Articles Special Feature

The Toronto Star
Toronto, Ontario, Canada
October 12, 2000
Montreal Bistro review

Vet bluesman Pickett's passion all fired up

Michael Pickett has paid his blues dues, a lengthy career including playing with a pantheon of greats - John Lee Hooker, Muddy Waters, Bo Diddley and more - and now, finally, recognition from a broad audience as well as his peers.

Honours and a pair of recent excellent CDs seem to have fired up passionate Pickett even more, and his performance before a sparse crowd at last night's opening set in Montreal Bistro was full of controlled fire and buoyant, swaggering confidence.

The Montreal Bistro?  The jazz haven with its excellent sound rarely hosts blues acts; regulars were sifting long memoreis in vain to recall a full blues week at the club.

But Pickett, using Bill McCauley on organ to add heft and the grit-and-grease sound that emerges from combining harmonica, guitar and Hammond B3, craftily underscored links to jazz while he tore through broad blues-stylings.

His lived-in voice with its lining of sandpaper fits most contexts, as does his emotionally charged harp work, skills that he emphasizes by employing his own smart lyrics well worth a hard listen.  (The band is in through Saturday.)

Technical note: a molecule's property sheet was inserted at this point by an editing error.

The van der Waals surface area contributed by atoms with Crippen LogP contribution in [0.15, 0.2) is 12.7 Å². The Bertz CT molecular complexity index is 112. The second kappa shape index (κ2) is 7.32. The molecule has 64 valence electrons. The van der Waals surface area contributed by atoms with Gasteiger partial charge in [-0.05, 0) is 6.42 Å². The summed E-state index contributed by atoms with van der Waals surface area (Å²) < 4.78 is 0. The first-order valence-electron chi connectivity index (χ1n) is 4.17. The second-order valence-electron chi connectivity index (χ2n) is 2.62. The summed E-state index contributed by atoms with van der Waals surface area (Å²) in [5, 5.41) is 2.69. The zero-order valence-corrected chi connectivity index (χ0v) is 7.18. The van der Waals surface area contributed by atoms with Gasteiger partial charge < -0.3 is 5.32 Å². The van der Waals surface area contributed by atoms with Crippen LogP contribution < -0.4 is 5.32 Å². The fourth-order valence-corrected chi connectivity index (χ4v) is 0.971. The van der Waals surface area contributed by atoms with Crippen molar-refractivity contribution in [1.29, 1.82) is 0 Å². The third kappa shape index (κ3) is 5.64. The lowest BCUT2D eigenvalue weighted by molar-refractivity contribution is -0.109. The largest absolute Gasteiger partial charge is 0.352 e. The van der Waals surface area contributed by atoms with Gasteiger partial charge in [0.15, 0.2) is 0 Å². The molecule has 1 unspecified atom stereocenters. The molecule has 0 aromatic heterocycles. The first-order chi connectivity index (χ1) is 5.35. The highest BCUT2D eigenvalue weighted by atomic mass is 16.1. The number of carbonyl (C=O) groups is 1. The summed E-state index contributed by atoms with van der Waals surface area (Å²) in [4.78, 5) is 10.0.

The band is seasoned, with guitarist Shawn Kellerman, bass Steve Chadwick and drummer Gary Craig, so a solid, well-paced performance is a given.  But they have a pleasing urgency about them , working up a smoulderfest that delivered a potent mixture of drama and pyrotechnics.

The opening heady brew showed off snap-crackle dynamics, and then Pickett launched into his patented eclectic material like 'The Killing Floor' over a Taj Mahal model shuffle with surging undercurrents from bass and drums and strident guitar, all chunky funky grooves over which his harp soared and subsided.

The sardonic lyrics of 'World Gone Crazy' with wry organ commentary showed how Pickett's eclectic approach makes the harp an extra voice in the clattering proceedings, wailing and crying over the wide, loose backbeat and razor-sharp licks, while 'Walkin'' [sic] was redolent with droll humour and a plethora of local references and caustic observation.

' Conversation With The Blues ' was a relatively langorous piece of updated Delta storytelling while "My Mind's Made Up" was full of rolling incantatory phrasing. 

Geoff Chapman

 

 

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